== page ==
What a night!! After almost five hours of public testimony, attempts at last minute changes, and many years of hard work... the Leon County Commission voted 5-2 Tuesday night to adopt a Human Rights Ordinance that bans discrimination on the basis of traditionally protected classes such as race, sex, disability and religion... and now adds to it gender expression, gender identity and sexual orientation.
I cried. I didn't think I would, but as this reality hit me, that a growing majority of the Leon County Commission was willing to go on record to support an ordinance that protects minority persons from discrimination in employment, housing and public accommodation, I couldn't help but cry a little. Times have changed from when I first moved to this community twenty years ago. We used to have to beg to have a proclamation from local government for Gay Pride Week... and even when we finally got it, the city commissioners would only agree to call it "Pride Week" because to call it "gay pride" would somehow cause a problem. Our Gay Pride committees would plan our big celebrations to occur in remote locations because the LGBT community was afraid to be seen. Hell, art students didn't want the local paper to photograph their paintings because then "people at the FSU Art School will know I'm gay!" (Freakin' art school?!?! Are you serious?!?!)
Luck of the draw had me testify early in the evening. And, as prepared as I thought I would be, all the back and forth... threats of new language and delaying the public hearing to the next month... not to mention the nagging voices in my head about what I should or shouldn't say... I was totally unprepared. Thank God I had taken time in the hour before the meeting to go to St. John's, light a few candles, and pray aloud the words of Psalm 35. Coming from that place of being centered, I spoke my truth. Yes, I knew what it meant to experience discrimination because in my prior life as a reporter, I almost didn't get a promotion due to a manager who was concerned about "the way I dressed" (a popular euphemism at the time for "lesbian"). I was careful not to use names, but I am still well-known in this community, and people could figure it out.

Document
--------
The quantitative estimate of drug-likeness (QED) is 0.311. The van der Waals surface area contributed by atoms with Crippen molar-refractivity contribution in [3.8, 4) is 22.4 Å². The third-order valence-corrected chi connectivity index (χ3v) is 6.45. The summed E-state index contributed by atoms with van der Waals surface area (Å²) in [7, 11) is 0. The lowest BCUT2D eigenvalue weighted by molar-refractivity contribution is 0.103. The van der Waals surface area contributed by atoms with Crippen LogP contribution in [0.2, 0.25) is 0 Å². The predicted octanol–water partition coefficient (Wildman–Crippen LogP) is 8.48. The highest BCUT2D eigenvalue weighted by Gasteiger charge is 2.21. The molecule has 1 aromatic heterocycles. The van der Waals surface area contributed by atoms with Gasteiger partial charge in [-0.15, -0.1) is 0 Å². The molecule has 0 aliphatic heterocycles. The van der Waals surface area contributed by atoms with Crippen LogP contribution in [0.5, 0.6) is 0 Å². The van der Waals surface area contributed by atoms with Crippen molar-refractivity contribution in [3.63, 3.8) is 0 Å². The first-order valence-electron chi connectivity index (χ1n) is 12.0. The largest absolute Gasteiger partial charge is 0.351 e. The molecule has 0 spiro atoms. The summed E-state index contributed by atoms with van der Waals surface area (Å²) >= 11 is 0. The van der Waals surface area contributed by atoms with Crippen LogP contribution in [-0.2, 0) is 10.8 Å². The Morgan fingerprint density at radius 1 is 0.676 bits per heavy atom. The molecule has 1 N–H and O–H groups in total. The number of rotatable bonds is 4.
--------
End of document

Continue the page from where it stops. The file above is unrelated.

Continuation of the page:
Commission chair Bob Rackleff had called for civility in the debate. By and large it was civil. There were a couple of people who obviously missed that request as they launched into talks of "bestiality" and having a feces fetish. And there was one man who was highly disrespectful and awful about my friend, Margeaux, who is a transgender transsexual hair stylist. ("That man or whatever it is, I don't know what to call he/she"). I still had my Book of Common Prayer with me, and a few times, made a point of opening back up to the "Prayer for our Enemies" to keep me from losing it.
But probably the most stunning part of the evening came during the preliminary discussion of the ordinance. Commissioner Bill Proctor, who came in for a good deal of earned criticism on this blog, calmly talked about how he has felt under attack... and maintained the attacks were unfair because he "has always been in support of anti-discrimination"... and he felt the Human Rights Ordinance had a 'blood line from the 14th Amendment' of the United States Constitution. In a seven minute statement, the Commissioner told us (a) I want to vote on the ordinance tonight (b) I'm for it and (c) this is a legitimate civil rights issue. What a HUGE change from two weeks ago where he was talking about "homosexual church people". I don't know what changed in two weeks. Perhaps the furor in the wake of his letter about another friend, Terry Galloway, and her deafness, made Proctor do a turnabout.
The reasons for the change aren't as important. The important part was that he finally saw this as a civil rights issue that would benefit all people, not just gay people.
And so, I go to bed tonight happier with and prouder of my local government officials. You done good!!